We live everyday with the signs of death’s inevitability: aging bodies, decaying buildings, dead flowers. The everyday-ness of death, or what sociologist Zygmunt Bauman calls “living with death,” is always with us and, yet, also is somehow kept in the background as we go about our daily routines. Our own deaths in particular are events that, under normal circumstances, we try to put off for as long as possible.
And then there are deaths that are not “everyday” in quite the same way, the kinds that result from illness (physical or psychological), war or natural disasters. Approaches to the causes and kinds of deaths that humans have faced throughout history — be they medical, environmental, social or political — are essential variables in a wide range of academic disciplines, spanning the humanities, social sciences, arts and STEM (Science, Technology, Engineering and Math) fields.
Courses in “death studies” have become extremely popular on university campuses while the recently founded “Death Café movement” is bringing people together in cafes around the world to foster “an awareness of death with a view to helping people make the most of their (finite) lives.”
As Erika Hayasaki, assistant professor of English at UC Irvine, puts it, death is “having a moment.”
These trends are only the most recent examples of the ways in which humans have tried to face up to their mortality, as opposed to denying or simply ignoring it. Beginning with the Epicureans’ maxim that “death is nothing to us” (dated to the 3rd c. B.C.), extending to the wide range of beliefs in an afterlife and culminating in contemporary debates over end-of-life decisions, the simple fact that we will all die is freighted with the most complex philosophical, moral and ethical questions.
These are expressed in contemporary debates over the worth of an individual human life, the efficacy of capital punishment, appropriate manifestations of grief and the question of what is worth dying for, among many others. Underlying these debates is the irony that the human quest for immortality, expressed in a wide variety of literary, philosophical, historical and material culture forms, is contingent upon death’s certainty.
As a classicist, my own recent work has been concerned with the ways in which the ancient Greeks faced death. Last summer, I convened a National Endowment for the Humanities summer institute for college and university teachers in Athens, Greece, during which participants explored ancient Greek literary, philosophical, medical and material responses to death’s certainty. While walking among the tombs in the ancient Kerameikos cemetery, it became clear that mortality — defined as the history of facing death — ought to be a recognized field of academic research and teaching.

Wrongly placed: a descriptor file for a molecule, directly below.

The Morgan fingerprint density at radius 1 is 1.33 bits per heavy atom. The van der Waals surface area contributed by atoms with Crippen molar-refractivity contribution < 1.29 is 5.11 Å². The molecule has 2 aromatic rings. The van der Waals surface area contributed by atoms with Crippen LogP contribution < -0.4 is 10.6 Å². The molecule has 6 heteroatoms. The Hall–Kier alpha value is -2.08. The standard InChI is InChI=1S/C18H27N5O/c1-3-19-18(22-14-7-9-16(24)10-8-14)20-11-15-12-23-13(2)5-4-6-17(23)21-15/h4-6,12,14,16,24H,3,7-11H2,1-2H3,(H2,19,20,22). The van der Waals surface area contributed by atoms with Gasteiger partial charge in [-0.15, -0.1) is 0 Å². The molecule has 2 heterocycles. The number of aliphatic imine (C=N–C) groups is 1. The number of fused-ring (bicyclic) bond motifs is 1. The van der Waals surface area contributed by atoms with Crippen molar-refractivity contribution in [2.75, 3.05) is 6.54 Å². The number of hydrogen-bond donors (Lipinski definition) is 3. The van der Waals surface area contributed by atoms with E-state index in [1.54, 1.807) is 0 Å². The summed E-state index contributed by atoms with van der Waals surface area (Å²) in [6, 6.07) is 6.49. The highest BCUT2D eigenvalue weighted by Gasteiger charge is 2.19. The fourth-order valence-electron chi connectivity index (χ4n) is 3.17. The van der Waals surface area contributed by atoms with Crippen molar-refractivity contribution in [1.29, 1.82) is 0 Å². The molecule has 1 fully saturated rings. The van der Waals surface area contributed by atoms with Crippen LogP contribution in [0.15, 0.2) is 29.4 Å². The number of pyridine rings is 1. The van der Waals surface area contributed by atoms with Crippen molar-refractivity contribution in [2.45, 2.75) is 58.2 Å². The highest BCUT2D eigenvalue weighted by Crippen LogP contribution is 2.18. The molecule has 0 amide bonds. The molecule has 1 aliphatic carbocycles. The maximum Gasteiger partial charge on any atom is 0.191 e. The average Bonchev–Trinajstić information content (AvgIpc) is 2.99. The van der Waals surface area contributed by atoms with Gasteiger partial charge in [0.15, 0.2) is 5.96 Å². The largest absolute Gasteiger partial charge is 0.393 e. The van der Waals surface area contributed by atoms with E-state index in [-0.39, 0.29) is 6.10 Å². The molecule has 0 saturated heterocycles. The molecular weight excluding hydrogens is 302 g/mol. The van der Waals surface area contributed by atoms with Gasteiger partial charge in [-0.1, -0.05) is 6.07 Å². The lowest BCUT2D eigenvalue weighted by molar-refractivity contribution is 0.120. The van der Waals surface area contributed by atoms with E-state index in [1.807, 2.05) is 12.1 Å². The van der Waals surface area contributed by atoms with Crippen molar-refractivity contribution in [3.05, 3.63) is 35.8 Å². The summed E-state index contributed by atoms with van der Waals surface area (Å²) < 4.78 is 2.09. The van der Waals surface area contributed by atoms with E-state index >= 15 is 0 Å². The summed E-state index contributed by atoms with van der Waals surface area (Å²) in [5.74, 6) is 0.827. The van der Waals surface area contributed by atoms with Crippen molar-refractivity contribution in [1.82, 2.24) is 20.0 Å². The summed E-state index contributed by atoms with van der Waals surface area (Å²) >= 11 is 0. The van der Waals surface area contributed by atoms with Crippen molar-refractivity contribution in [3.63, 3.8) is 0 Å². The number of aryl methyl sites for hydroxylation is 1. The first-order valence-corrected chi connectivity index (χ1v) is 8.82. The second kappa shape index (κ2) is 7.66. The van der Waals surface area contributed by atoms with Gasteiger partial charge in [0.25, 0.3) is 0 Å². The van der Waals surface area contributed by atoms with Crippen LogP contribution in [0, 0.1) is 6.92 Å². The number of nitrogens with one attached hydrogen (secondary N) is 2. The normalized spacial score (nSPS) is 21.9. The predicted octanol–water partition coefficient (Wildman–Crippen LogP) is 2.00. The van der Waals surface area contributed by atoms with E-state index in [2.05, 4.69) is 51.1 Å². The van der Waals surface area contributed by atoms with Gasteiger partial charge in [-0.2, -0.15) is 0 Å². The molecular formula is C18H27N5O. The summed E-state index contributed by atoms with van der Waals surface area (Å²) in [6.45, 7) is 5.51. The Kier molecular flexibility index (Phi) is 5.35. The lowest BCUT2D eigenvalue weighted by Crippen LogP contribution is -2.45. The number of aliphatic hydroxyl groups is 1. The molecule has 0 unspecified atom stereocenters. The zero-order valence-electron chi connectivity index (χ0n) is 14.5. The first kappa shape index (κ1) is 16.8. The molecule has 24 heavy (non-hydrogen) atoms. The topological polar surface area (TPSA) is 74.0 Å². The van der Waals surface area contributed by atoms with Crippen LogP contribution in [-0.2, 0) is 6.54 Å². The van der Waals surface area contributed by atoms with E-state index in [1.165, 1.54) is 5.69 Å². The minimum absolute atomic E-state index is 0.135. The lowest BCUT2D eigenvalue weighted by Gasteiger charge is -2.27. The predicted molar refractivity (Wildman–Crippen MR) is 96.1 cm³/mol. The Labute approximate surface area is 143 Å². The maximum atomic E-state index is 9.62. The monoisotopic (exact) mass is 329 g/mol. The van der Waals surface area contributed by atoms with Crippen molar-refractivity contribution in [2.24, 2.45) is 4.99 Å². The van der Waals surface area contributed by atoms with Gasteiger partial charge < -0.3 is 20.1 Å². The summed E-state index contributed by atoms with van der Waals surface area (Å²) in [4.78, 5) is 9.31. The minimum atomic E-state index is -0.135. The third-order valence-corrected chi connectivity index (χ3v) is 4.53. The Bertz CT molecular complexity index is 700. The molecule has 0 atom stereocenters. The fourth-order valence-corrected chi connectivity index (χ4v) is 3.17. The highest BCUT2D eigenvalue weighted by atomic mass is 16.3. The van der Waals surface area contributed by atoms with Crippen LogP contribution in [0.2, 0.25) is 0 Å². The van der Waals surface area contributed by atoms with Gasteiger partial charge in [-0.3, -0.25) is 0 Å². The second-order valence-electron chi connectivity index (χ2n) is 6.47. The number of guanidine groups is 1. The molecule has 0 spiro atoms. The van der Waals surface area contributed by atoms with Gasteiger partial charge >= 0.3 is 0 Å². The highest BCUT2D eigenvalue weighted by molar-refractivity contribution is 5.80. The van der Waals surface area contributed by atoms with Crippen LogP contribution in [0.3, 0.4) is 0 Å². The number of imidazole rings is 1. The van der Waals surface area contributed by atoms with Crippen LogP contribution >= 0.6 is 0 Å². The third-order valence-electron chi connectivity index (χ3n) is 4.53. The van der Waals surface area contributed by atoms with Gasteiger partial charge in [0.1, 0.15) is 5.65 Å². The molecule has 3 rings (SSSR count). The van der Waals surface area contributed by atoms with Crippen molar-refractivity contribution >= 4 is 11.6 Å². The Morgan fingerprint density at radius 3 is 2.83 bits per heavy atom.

With this idea in mind, I recently convened a workshop on “The History of Mortality: Interdisciplinary Approaches” at the University of California Humanities Research Institute (UCHRI) in Irvine. With the support of the Institute and its director, Professor David Theo Goldberg, a group of faculty, graduate students and post-doctoral scholars representing six UC campuses came together to discuss the myriad ways in which facing death determines who we are and how we live. The group included scholars working in performance studies, Islamic history, Native American studies, game theory and medical humanities, among others.
Over a day and a half of intense discussion, participants explored a wide range of topics: views of the afterlife in Native American eschatology, the effects of randomized clinical trials in cancer research, the resurrection of avatars in computer games, competing forms of Islamic burial practices, film as a medium for confronting death, and the phenomenon of near-death experiences.
In the course of these discussions, several topics emerged that transcended our disciplinary specialties. These included the equation of death with failure, the question of what constitutes a premature death, the idea of non-human mortality, the place of hope in times of physical trauma and the ways in which the creative arts guide our beliefs about death and the afterlife.
These discussions confirmed our sense that the history of human mortality is a rich but as yet-unrecognized area for research and teaching across the disciplines. As an extension of the workshop, I will be directing a residency research group at the UCHRI in fall 2015. The residency will be an opportunity for scholars and graduate students to further refine our understanding of what it means to live with death.
KAREN BASSI is a professor of literature at UC Santa Cruz.